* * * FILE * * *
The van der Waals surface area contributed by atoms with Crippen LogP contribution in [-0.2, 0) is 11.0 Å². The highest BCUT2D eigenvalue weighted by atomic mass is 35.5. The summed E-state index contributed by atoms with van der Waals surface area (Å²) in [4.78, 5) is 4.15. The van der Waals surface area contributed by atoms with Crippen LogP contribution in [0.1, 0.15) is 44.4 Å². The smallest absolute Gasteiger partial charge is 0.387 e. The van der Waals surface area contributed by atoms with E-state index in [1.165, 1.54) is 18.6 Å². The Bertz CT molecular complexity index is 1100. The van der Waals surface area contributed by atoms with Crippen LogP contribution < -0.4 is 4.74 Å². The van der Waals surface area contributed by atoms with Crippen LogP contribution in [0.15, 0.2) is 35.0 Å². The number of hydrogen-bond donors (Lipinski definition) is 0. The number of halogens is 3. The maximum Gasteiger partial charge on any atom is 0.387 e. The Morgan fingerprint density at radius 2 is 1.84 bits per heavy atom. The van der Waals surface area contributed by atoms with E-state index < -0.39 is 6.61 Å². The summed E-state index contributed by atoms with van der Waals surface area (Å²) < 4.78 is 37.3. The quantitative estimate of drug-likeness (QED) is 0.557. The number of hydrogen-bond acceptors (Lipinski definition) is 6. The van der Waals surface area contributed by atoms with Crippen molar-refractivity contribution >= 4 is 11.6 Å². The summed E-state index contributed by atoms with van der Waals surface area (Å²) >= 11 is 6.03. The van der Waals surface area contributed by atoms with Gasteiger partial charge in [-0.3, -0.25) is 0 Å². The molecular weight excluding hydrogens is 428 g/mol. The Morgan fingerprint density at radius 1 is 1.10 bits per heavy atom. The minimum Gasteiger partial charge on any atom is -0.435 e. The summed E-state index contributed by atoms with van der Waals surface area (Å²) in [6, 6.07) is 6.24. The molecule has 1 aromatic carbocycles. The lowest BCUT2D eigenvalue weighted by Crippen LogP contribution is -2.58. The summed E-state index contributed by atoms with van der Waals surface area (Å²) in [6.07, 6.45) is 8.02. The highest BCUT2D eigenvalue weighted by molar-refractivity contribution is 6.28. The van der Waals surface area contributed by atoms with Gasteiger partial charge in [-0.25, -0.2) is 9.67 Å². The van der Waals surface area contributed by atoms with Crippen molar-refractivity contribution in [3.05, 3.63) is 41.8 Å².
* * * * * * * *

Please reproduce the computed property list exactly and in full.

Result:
The van der Waals surface area contributed by atoms with Crippen LogP contribution in [-0.2, 0) is 11.0 Å². The highest BCUT2D eigenvalue weighted by atomic mass is 35.5. The summed E-state index contributed by atoms with van der Waals surface area (Å²) in [4.78, 5) is 4.15. The van der Waals surface area contributed by atoms with Crippen LogP contribution in [0.1, 0.15) is 44.4 Å². The smallest absolute Gasteiger partial charge is 0.387 e. The van der Waals surface area contributed by atoms with E-state index in [1.165, 1.54) is 18.6 Å². The Bertz CT molecular complexity index is 1100. The van der Waals surface area contributed by atoms with Crippen LogP contribution < -0.4 is 4.74 Å². The van der Waals surface area contributed by atoms with Crippen LogP contribution in [0.15, 0.2) is 35.0 Å². The number of hydrogen-bond donors (Lipinski definition) is 0. The number of halogens is 3. The maximum Gasteiger partial charge on any atom is 0.387 e. The Morgan fingerprint density at radius 2 is 1.84 bits per heavy atom. The van der Waals surface area contributed by atoms with E-state index < -0.39 is 6.61 Å². The summed E-state index contributed by atoms with van der Waals surface area (Å²) < 4.78 is 37.3. The quantitative estimate of drug-likeness (QED) is 0.557. The number of hydrogen-bond acceptors (Lipinski definition) is 6. The van der Waals surface area contributed by atoms with Crippen molar-refractivity contribution >= 4 is 11.6 Å². The summed E-state index contributed by atoms with van der Waals surface area (Å²) >= 11 is 6.03. The van der Waals surface area contributed by atoms with Gasteiger partial charge in [-0.3, -0.25) is 0 Å². The molecular weight excluding hydrogens is 428 g/mol. The Morgan fingerprint density at radius 1 is 1.10 bits per heavy atom. The minimum Gasteiger partial charge on any atom is -0.435 e. The summed E-state index contributed by atoms with van der Waals surface area (Å²) in [6, 6.07) is 6.24. The molecule has 1 aromatic carbocycles. The lowest BCUT2D eigenvalue weighted by Crippen LogP contribution is -2.58. The summed E-state index contributed by atoms with van der Waals surface area (Å²) in [6.07, 6.45) is 8.02. The highest BCUT2D eigenvalue weighted by molar-refractivity contribution is 6.28. The van der Waals surface area contributed by atoms with Gasteiger partial charge in [-0.25, -0.2) is 9.67 Å². The van der Waals surface area contributed by atoms with Crippen molar-refractivity contribution in [3.05, 3.63) is 41.8 Å².